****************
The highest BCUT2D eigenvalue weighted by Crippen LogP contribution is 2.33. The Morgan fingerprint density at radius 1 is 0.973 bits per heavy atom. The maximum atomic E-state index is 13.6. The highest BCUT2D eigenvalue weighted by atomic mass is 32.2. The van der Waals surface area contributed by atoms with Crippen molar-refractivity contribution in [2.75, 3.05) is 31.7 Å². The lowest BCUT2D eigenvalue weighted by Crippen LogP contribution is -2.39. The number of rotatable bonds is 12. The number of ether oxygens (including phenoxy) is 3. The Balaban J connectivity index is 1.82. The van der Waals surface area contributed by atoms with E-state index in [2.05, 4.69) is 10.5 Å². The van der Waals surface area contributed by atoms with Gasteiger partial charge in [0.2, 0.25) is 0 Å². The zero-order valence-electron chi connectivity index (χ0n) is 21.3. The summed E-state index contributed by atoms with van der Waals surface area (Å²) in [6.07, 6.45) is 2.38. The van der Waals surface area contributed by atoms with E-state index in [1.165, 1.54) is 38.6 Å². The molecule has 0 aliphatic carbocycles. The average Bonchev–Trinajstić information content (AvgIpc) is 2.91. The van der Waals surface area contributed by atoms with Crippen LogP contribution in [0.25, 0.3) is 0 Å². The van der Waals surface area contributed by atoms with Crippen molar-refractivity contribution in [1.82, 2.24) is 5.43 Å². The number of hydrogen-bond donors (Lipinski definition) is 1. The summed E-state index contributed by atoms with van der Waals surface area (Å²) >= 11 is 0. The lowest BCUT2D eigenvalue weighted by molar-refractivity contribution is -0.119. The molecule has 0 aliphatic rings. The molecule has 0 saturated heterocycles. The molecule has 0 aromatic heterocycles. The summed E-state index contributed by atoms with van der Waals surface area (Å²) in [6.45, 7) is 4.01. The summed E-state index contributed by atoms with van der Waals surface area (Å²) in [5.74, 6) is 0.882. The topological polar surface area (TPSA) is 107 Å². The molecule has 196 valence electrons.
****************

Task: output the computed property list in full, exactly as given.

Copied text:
The highest BCUT2D eigenvalue weighted by Crippen LogP contribution is 2.33. The Morgan fingerprint density at radius 1 is 0.973 bits per heavy atom. The maximum atomic E-state index is 13.6. The highest BCUT2D eigenvalue weighted by atomic mass is 32.2. The van der Waals surface area contributed by atoms with Crippen molar-refractivity contribution in [2.75, 3.05) is 31.7 Å². The lowest BCUT2D eigenvalue weighted by Crippen LogP contribution is -2.39. The number of rotatable bonds is 12. The number of ether oxygens (including phenoxy) is 3. The Balaban J connectivity index is 1.82. The van der Waals surface area contributed by atoms with E-state index in [2.05, 4.69) is 10.5 Å². The van der Waals surface area contributed by atoms with Gasteiger partial charge in [0.2, 0.25) is 0 Å². The zero-order valence-electron chi connectivity index (χ0n) is 21.3. The summed E-state index contributed by atoms with van der Waals surface area (Å²) in [6.07, 6.45) is 2.38. The van der Waals surface area contributed by atoms with E-state index in [1.165, 1.54) is 38.6 Å². The molecule has 0 aliphatic carbocycles. The average Bonchev–Trinajstić information content (AvgIpc) is 2.91. The van der Waals surface area contributed by atoms with Crippen LogP contribution in [0.25, 0.3) is 0 Å². The van der Waals surface area contributed by atoms with Crippen molar-refractivity contribution in [1.82, 2.24) is 5.43 Å². The number of hydrogen-bond donors (Lipinski definition) is 1. The summed E-state index contributed by atoms with van der Waals surface area (Å²) >= 11 is 0. The lowest BCUT2D eigenvalue weighted by molar-refractivity contribution is -0.119. The molecule has 0 aliphatic rings. The molecule has 0 saturated heterocycles. The molecule has 0 aromatic heterocycles. The summed E-state index contributed by atoms with van der Waals surface area (Å²) in [6.45, 7) is 4.01. The summed E-state index contributed by atoms with van der Waals surface area (Å²) in [5.74, 6) is 0.882. The topological polar surface area (TPSA) is 107 Å². The molecule has 196 valence electrons.